Pubdate: Thu, 06 Sep 2012
Source: Missoulian (MT)
Copyright: 2012 Missoulian
Author: Gwen Florio


Tom Daubert, who led the push for the voter-approved law legalizing 
medical marijuana in Montana, was sentenced Thursday to five years' 
probation in a federal drug case.

"I'm feeling relieved and grateful for the judge's mercy and 
leniency," Daubert said. " ... I'm very glad he recognized the 
uniqueness of my particular case."

Daubert was among several people charged after federal agents raided 
medical marijuana businesses, including the Helena-based Montana 
Cannabis, around the state last year. Daubert had ended his interest 
in Montana Cannabis before the raids, something U.S. District Court 
Judge Dana Christensen noted in imposing probation.

Daubert pleaded guilty in April to a charge of conspiracy to maintain 
drug-involved premises, which carries a maximum potential sentence of 
20 years in prison. Assistant U.S. Attorney Joe Thaggard sought a 
prison term of six-and-a-half to eight years for Daubert, calling him 
"a talented man, (who) also used those talents to exercise leadership 
in a conspiracy."

But Christensen noted that Daubert had lobbied long and hard for 
stricter state regulations of Montana's medical marijuana industry, 
and - while he was still with Montana Cannabis - routinely conducted 
tours through the company's Helena greenhouse for lawmakers and law 
enforcement officers.

"Tom conducted all and everything he did openly and in plain view," 
defense attorney Bill Taylor of the Washington, D.C., firm of 
Zuckerman Spaeder said during the hearing. " ... No one in law 
enforcement advised him at any time that his conduct had crossed the line."

Montana is among 17 states and the District of Columbia that have 
passed laws legalizing the medical use of cannabis. But marijuana 
remains illegal under federal law, a fact cited in part as the basis 
for the raids in Montana and other states. Federal authorities in 
some of those states, though, sent letters to marijuana businesses 
warning them that they faced similar action if they continued to operate.

Christensen also sentenced Daubert to pay a total of $50,000 in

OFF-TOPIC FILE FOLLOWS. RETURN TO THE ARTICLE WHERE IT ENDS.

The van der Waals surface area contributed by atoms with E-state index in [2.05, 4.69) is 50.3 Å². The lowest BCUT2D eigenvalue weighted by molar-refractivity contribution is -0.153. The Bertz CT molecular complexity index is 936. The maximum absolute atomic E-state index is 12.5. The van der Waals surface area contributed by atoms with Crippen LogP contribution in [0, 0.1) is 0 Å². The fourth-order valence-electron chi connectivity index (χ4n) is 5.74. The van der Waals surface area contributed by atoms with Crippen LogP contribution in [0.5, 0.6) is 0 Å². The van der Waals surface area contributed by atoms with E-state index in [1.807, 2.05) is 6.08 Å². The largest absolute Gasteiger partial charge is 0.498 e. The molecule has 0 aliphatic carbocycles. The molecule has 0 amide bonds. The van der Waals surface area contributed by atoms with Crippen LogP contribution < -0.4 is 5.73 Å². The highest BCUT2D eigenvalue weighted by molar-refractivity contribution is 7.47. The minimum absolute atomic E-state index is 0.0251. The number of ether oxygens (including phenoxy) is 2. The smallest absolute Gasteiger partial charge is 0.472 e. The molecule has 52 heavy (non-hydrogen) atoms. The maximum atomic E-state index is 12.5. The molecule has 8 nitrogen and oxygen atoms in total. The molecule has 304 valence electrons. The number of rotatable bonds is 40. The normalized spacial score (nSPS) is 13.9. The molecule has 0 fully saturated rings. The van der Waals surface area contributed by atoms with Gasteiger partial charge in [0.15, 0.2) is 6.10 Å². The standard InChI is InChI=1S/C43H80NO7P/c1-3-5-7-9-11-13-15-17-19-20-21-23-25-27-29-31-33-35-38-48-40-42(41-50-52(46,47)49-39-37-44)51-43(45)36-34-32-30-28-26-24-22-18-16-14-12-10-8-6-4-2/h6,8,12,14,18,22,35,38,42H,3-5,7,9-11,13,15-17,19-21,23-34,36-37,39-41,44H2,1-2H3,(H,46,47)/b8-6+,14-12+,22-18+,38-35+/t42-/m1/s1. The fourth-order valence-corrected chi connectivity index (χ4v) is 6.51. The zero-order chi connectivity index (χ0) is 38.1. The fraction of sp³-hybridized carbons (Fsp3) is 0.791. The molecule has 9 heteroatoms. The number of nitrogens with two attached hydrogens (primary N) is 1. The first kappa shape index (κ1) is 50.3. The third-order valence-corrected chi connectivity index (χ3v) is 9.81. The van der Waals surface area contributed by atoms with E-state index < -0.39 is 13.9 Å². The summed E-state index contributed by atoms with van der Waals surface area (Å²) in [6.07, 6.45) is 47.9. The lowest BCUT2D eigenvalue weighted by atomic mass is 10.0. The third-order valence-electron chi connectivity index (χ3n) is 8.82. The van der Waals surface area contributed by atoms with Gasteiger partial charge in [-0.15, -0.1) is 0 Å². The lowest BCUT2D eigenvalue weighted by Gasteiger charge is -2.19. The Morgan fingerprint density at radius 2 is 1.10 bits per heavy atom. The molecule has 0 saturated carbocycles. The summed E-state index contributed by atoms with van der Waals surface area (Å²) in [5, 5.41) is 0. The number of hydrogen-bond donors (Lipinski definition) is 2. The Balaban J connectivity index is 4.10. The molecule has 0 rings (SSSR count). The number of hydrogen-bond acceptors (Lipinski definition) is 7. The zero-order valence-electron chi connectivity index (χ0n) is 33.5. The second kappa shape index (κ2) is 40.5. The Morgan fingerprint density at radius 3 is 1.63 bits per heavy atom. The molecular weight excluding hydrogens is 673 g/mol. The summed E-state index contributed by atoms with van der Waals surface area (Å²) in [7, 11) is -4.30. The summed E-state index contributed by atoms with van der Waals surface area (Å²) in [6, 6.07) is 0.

forfeiture and other fees, which he's already paid, as well as a 
standard $100 fee.


Daubert formed Montana Cannabis with partners Richard Flor, Chris 
Lindsey and Chris Williams.

Flor, of Miles City, pleaded guilty in April to maintaining 
drug-involved premises and was sentenced to five years in prison. But 
the 68-year-old Flor, who suffered from dementia and other serious 
medical conditions, died in custody last month after being moved to 
Nevada from a private prison in Montana.

Lindsey pleaded guilty Thursday to maintaining drug-involved 
premises. Christensen set his sentencing for Dec. 13. Williams' trial 
is scheduled for Sept. 24.

Peter Lacny, of Missoula, one of Daubert's defense attorneys, noted 
he'd submitted more than 70 letters attesting to Daubert's character, 
more than in any other case he's handled. Christensen noted Thursday 
that he'd read all of the letters and also watched two DVDs, one 
called "Medical Cannabis in Montana," and the other a documentary 
called "Code of the West." The latter focused on legislative attempts 
to reform Montana's vague medical marijuana law, and prominently 
featured Daubert's efforts.

Daubert's work on behalf of medical cannabis patients began years ago 
as the head of the advocacy group Patients and Families United, which 
fought for the 2004 voter initiative.

That work won Daubert a loyal following, and Thursday's sentencing 
hearing was crowded with supporters, who mobbed him with bear hugs 
after it was over.

The longtime lobbyist who has spent years working the halls of the 
Montana Capitol said he's not sure whether he'll stay politically involved.

"One of the many heartbreaking moments for me right after the raids" 
occurred when he returned to the Capitol, he said. "Every time I 
walked into the Capitol, I felt its grandeur and beauty." But after 
the raids, he said, "I lost completely any kind of good feeling going in there."
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